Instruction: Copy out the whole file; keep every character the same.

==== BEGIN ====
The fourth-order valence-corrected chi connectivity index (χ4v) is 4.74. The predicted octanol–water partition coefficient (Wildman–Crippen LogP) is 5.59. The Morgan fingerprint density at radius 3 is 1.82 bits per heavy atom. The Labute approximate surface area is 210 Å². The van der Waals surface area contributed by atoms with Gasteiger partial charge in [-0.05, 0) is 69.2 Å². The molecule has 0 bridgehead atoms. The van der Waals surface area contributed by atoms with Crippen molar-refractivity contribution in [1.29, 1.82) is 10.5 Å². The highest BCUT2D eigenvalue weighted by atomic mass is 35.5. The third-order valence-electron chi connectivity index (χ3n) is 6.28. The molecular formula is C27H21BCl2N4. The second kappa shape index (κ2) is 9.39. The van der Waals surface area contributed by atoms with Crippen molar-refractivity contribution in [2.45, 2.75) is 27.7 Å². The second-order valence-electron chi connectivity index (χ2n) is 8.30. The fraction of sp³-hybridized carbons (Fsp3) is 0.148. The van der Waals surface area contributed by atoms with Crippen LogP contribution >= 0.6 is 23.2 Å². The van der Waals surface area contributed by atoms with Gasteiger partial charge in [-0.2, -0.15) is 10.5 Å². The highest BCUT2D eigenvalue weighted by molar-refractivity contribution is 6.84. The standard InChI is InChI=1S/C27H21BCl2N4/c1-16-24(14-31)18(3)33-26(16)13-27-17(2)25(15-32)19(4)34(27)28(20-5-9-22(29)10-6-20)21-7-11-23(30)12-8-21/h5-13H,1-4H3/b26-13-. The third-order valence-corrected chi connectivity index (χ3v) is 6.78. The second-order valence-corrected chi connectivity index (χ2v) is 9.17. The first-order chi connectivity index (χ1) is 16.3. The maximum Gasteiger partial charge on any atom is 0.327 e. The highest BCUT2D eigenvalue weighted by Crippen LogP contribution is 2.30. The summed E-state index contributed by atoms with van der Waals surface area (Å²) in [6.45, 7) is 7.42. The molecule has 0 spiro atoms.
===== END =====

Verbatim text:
The fourth-order valence-corrected chi connectivity index (χ4v) is 4.74. The predicted octanol–water partition coefficient (Wildman–Crippen LogP) is 5.59. The Morgan fingerprint density at radius 3 is 1.82 bits per heavy atom. The Labute approximate surface area is 210 Å². The van der Waals surface area contributed by atoms with Gasteiger partial charge in [-0.05, 0) is 69.2 Å². The molecule has 0 bridgehead atoms. The van der Waals surface area contributed by atoms with Crippen molar-refractivity contribution in [1.29, 1.82) is 10.5 Å². The highest BCUT2D eigenvalue weighted by atomic mass is 35.5. The third-order valence-electron chi connectivity index (χ3n) is 6.28. The molecular formula is C27H21BCl2N4. The second kappa shape index (κ2) is 9.39. The van der Waals surface area contributed by atoms with Crippen molar-refractivity contribution in [2.45, 2.75) is 27.7 Å². The second-order valence-electron chi connectivity index (χ2n) is 8.30. The fraction of sp³-hybridized carbons (Fsp3) is 0.148. The van der Waals surface area contributed by atoms with Crippen LogP contribution >= 0.6 is 23.2 Å². The van der Waals surface area contributed by atoms with Gasteiger partial charge in [-0.2, -0.15) is 10.5 Å². The highest BCUT2D eigenvalue weighted by molar-refractivity contribution is 6.84. The standard InChI is InChI=1S/C27H21BCl2N4/c1-16-24(14-31)18(3)33-26(16)13-27-17(2)25(15-32)19(4)34(27)28(20-5-9-22(29)10-6-20)21-7-11-23(30)12-8-21/h5-13H,1-4H3/b26-13-. The third-order valence-corrected chi connectivity index (χ3v) is 6.78. The second-order valence-corrected chi connectivity index (χ2v) is 9.17. The first-order chi connectivity index (χ1) is 16.3. The maximum Gasteiger partial charge on any atom is 0.327 e. The highest BCUT2D eigenvalue weighted by Crippen LogP contribution is 2.30. The summed E-state index contributed by atoms with van der Waals surface area (Å²) in [6.45, 7) is 7.42. The molecule has 0 spiro atoms.